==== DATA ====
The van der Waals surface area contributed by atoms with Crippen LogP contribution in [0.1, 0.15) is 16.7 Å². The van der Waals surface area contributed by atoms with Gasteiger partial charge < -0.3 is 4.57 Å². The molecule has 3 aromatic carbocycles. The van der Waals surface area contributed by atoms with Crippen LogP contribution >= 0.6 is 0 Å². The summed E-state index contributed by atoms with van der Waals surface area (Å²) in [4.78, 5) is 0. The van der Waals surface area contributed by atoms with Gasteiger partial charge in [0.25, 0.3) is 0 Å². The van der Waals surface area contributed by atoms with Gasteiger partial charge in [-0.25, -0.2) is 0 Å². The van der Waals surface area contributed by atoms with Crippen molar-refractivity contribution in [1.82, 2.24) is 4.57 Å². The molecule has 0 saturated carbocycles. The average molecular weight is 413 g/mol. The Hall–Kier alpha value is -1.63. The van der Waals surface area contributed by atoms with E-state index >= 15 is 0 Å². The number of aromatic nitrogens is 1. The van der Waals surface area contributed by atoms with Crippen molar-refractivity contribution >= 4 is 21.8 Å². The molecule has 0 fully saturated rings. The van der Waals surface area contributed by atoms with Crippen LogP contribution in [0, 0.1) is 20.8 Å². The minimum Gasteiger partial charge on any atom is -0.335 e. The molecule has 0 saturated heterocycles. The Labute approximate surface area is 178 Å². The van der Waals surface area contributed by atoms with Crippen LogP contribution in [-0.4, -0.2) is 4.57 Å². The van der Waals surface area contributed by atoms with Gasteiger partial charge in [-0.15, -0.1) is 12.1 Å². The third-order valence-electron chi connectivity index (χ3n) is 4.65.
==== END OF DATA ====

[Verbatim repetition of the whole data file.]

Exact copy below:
The van der Waals surface area contributed by atoms with Crippen LogP contribution in [0.1, 0.15) is 16.7 Å². The van der Waals surface area contributed by atoms with Gasteiger partial charge < -0.3 is 4.57 Å². The molecule has 3 aromatic carbocycles. The van der Waals surface area contributed by atoms with Crippen LogP contribution >= 0.6 is 0 Å². The summed E-state index contributed by atoms with van der Waals surface area (Å²) in [4.78, 5) is 0. The van der Waals surface area contributed by atoms with Gasteiger partial charge in [0.25, 0.3) is 0 Å². The van der Waals surface area contributed by atoms with Gasteiger partial charge in [-0.25, -0.2) is 0 Å². The van der Waals surface area contributed by atoms with Crippen molar-refractivity contribution in [1.82, 2.24) is 4.57 Å². The molecule has 0 saturated carbocycles. The average molecular weight is 413 g/mol. The Hall–Kier alpha value is -1.63. The van der Waals surface area contributed by atoms with E-state index >= 15 is 0 Å². The number of aromatic nitrogens is 1. The van der Waals surface area contributed by atoms with Crippen molar-refractivity contribution >= 4 is 21.8 Å². The molecule has 0 fully saturated rings. The van der Waals surface area contributed by atoms with Crippen LogP contribution in [0, 0.1) is 20.8 Å². The minimum Gasteiger partial charge on any atom is -0.335 e. The molecule has 0 saturated heterocycles. The Labute approximate surface area is 178 Å². The van der Waals surface area contributed by atoms with Crippen LogP contribution in [-0.4, -0.2) is 4.57 Å². The van der Waals surface area contributed by atoms with Gasteiger partial charge in [-0.15, -0.1) is 12.1 Å². The third-order valence-electron chi connectivity index (χ3n) is 4.65.